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This report reviews and analyzes the components of reform as proposed by those in the region. The paper ends with some overarching conclusions on Arab reform efforts as well as recommendations for U.S. policymakers.


  • The 9/11 attacks shattered the conventional wisdom that the Middle East’s stability— anchored by the region’s authoritarian governments—could endure indefinitely and would come at little cost to U.S. interests. Energized by external calls for democratic change, numerous elements in the region—nongovernmental, government, and multilateral—have generated reform initiatives.
  • The most interesting reform proposals have emerged from human rights and democracy nongovernmental organizations (NGOs). Many of them have advocated forcefully for political reform. The creation of “national pacts” that could bridge secular and Islamist demands for reform, and possibly galvanize the reform movement, emerged as one of the most innovative recommendations.
  • Other constituencies (e.g., the business community) also have put forward their own visions of reform for the region. These initiatives may not be as comprehensive or target as broad an audience as other reform proposals, but their significance lies in their demonstration that reform is a key priority across diverse sectors of Arab society.
  • Nearly every Arab government has promoted some type of political reform package. These government-sponsored initiatives vary significantly in scope and intent from country to country. In addition, the Arab League issued the first Arab multilateral pledge for reform in the organization’s history. The substance of these reform proposals represents rather tentative movement toward democratic opening; nonetheless, the proposals offer important entry points for a broader dialogue on reform.
  • U.S. engagement on reform promotion should be quiet yet consistent. However, given flagging U.S. credibility in the region, any public endorsement of specific initiatives could doom them to failure. Indeed, restoring and strengthening U.S credibility in the region should be the primary objective for U.S. policymakers.
  • For now, the United States should seek to buffer its direct engagement on reform promotion by working in closer cooperation with European allies and through the establishment of a quasi-public Middle East foundation. As well, U.S. officials should employ quiet yet forceful diplomacy to pressure governments to roll back repressive measures such as arresting reformers, banning opposition parties, and censoring the media.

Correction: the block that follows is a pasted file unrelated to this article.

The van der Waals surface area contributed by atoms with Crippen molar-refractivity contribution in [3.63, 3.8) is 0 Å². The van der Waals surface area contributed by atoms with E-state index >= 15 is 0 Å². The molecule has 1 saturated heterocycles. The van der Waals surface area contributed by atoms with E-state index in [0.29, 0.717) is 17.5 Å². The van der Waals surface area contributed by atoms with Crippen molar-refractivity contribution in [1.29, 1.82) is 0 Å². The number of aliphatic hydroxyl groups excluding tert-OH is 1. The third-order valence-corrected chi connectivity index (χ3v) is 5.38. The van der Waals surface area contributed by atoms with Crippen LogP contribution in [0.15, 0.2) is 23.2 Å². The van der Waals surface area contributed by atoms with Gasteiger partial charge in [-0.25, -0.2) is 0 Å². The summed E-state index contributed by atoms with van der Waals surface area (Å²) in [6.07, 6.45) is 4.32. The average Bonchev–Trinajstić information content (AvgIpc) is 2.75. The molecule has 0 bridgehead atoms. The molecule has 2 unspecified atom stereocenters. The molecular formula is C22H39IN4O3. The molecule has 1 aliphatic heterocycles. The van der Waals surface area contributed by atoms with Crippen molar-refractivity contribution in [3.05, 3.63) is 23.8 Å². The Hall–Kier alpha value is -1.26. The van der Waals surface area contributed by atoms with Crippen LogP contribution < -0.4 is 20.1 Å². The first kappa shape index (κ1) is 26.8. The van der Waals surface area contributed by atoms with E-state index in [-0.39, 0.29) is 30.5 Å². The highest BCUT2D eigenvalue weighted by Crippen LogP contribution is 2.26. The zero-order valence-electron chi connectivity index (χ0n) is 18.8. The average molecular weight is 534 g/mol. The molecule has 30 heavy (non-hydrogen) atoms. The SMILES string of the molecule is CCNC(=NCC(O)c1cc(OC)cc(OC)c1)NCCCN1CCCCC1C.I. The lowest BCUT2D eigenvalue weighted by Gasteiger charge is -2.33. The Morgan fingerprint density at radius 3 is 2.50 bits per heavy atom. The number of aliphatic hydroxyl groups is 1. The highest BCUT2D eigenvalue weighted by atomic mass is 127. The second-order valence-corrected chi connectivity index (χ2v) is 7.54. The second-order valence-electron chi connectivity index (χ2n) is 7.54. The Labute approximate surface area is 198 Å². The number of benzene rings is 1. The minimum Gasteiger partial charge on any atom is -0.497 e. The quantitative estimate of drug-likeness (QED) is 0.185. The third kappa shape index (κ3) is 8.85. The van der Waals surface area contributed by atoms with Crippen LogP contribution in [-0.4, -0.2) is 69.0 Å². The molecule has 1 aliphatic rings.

About the Report

"The Arab world has remained remarkably closed to the wave of democratic transformation that has touched much of the rest of the world. Indeed, Freedom House, in its annual 2003 Survey of Freedom in the World, noted that over the past thirty years, the Middle East and North Africa have registered no significant progress toward democracy. Recently, many in the region have proposed a variety of reform platforms. The Arab League, individual governments, and nongovernmental organizations all have issued statements or declarations on the need for reform. While some of these initiatives seem more cosmetic than genuine, the net effect has been to open an unprecedented dialogue on reform.

This report reviews and analyzes the components of reform as proposed by those in the region. The paper ends with some overarching conclusions on Arab reform efforts as well as recommendations for U.S. policymakers. A recently published companion paper, Promoting Middle East Democracy: The European Dimension (Special Report #127), assesses the significance of European democracy promotion efforts in the Middle East and the potential for transatlantic cooperation in this area.

This report was written by Mona Yacoubian, a special adviser to the United States Institute of Peace’s Muslim World Initiative, a member of the Council on Foreign Relations, and an adjunct fellow at the Center for Strategic and International Studies.

The views expressed in this report do not necessarily reflect those of the United States Institute of Peace, which does not advocate specific policy positions.

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